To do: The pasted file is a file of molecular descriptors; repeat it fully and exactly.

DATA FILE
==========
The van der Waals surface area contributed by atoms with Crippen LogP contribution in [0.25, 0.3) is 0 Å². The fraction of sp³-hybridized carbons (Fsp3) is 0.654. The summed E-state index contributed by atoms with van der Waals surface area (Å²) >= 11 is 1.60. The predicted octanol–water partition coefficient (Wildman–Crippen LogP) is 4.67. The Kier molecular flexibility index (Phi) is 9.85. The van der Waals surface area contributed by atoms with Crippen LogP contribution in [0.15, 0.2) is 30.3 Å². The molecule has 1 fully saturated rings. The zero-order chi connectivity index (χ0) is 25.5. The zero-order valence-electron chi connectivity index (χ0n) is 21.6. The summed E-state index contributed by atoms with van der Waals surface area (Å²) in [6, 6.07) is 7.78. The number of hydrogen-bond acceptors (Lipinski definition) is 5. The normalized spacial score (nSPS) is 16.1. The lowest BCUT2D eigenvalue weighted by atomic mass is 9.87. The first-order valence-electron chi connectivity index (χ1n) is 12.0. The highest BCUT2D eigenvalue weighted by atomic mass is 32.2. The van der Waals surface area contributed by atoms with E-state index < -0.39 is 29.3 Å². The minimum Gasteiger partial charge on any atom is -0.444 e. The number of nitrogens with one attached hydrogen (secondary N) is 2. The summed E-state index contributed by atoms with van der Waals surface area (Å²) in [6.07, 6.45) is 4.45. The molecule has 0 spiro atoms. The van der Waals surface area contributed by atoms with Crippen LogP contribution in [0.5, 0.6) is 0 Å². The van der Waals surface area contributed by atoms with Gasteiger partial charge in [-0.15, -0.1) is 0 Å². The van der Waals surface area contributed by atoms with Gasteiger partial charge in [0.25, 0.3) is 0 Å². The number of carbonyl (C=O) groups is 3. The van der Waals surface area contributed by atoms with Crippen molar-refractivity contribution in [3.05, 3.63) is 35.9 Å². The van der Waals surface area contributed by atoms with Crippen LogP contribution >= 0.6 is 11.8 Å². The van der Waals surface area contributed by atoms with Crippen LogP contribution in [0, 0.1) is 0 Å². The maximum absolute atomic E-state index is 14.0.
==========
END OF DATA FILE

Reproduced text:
The van der Waals surface area contributed by atoms with Crippen LogP contribution in [0.25, 0.3) is 0 Å². The fraction of sp³-hybridized carbons (Fsp3) is 0.654. The summed E-state index contributed by atoms with van der Waals surface area (Å²) >= 11 is 1.60. The predicted octanol–water partition coefficient (Wildman–Crippen LogP) is 4.67. The Kier molecular flexibility index (Phi) is 9.85. The van der Waals surface area contributed by atoms with Crippen LogP contribution in [0.15, 0.2) is 30.3 Å². The molecule has 1 fully saturated rings. The zero-order chi connectivity index (χ0) is 25.5. The zero-order valence-electron chi connectivity index (χ0n) is 21.6. The summed E-state index contributed by atoms with van der Waals surface area (Å²) in [6, 6.07) is 7.78. The number of hydrogen-bond acceptors (Lipinski definition) is 5. The normalized spacial score (nSPS) is 16.1. The lowest BCUT2D eigenvalue weighted by atomic mass is 9.87. The first-order valence-electron chi connectivity index (χ1n) is 12.0. The highest BCUT2D eigenvalue weighted by atomic mass is 32.2. The van der Waals surface area contributed by atoms with E-state index < -0.39 is 29.3 Å². The minimum Gasteiger partial charge on any atom is -0.444 e. The number of nitrogens with one attached hydrogen (secondary N) is 2. The summed E-state index contributed by atoms with van der Waals surface area (Å²) in [6.07, 6.45) is 4.45. The molecule has 0 spiro atoms. The van der Waals surface area contributed by atoms with Crippen LogP contribution in [0.5, 0.6) is 0 Å². The van der Waals surface area contributed by atoms with Gasteiger partial charge in [-0.15, -0.1) is 0 Å². The van der Waals surface area contributed by atoms with Gasteiger partial charge in [0.25, 0.3) is 0 Å². The number of carbonyl (C=O) groups is 3. The van der Waals surface area contributed by atoms with Crippen molar-refractivity contribution in [3.05, 3.63) is 35.9 Å². The van der Waals surface area contributed by atoms with Crippen LogP contribution >= 0.6 is 11.8 Å². The van der Waals surface area contributed by atoms with Crippen LogP contribution in [0, 0.1) is 0 Å². The maximum absolute atomic E-state index is 14.0.